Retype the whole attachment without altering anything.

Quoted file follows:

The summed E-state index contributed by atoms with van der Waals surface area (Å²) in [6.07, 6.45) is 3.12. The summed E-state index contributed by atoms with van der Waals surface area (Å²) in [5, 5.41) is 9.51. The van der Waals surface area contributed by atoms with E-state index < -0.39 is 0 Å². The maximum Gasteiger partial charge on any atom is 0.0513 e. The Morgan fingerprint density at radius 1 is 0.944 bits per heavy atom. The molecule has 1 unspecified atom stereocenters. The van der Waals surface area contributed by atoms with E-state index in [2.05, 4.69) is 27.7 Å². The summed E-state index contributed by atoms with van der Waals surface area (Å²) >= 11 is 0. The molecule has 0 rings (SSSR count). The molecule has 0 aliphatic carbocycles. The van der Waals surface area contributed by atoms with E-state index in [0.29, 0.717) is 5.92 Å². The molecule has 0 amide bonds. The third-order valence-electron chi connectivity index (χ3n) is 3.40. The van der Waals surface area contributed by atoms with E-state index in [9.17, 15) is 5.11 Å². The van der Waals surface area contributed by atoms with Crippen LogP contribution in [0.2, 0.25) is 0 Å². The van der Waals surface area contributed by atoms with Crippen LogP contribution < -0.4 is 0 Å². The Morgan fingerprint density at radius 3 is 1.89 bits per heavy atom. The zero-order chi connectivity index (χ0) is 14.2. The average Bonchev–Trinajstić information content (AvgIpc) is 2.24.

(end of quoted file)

The summed E-state index contributed by atoms with van der Waals surface area (Å²) in [6.07, 6.45) is 3.12. The summed E-state index contributed by atoms with van der Waals surface area (Å²) in [5, 5.41) is 9.51. The van der Waals surface area contributed by atoms with E-state index < -0.39 is 0 Å². The maximum Gasteiger partial charge on any atom is 0.0513 e. The Morgan fingerprint density at radius 1 is 0.944 bits per heavy atom. The molecule has 1 unspecified atom stereocenters. The van der Waals surface area contributed by atoms with E-state index in [2.05, 4.69) is 27.7 Å². The summed E-state index contributed by atoms with van der Waals surface area (Å²) >= 11 is 0. The molecule has 0 rings (SSSR count). The molecule has 0 aliphatic carbocycles. The van der Waals surface area contributed by atoms with E-state index in [0.29, 0.717) is 5.92 Å². The molecule has 0 amide bonds. The third-order valence-electron chi connectivity index (χ3n) is 3.40. The van der Waals surface area contributed by atoms with E-state index in [9.17, 15) is 5.11 Å². The van der Waals surface area contributed by atoms with Crippen LogP contribution in [0.2, 0.25) is 0 Å². The van der Waals surface area contributed by atoms with Crippen LogP contribution < -0.4 is 0 Å². The Morgan fingerprint density at radius 3 is 1.89 bits per heavy atom. The zero-order chi connectivity index (χ0) is 14.2. The average Bonchev–Trinajstić information content (AvgIpc) is 2.24.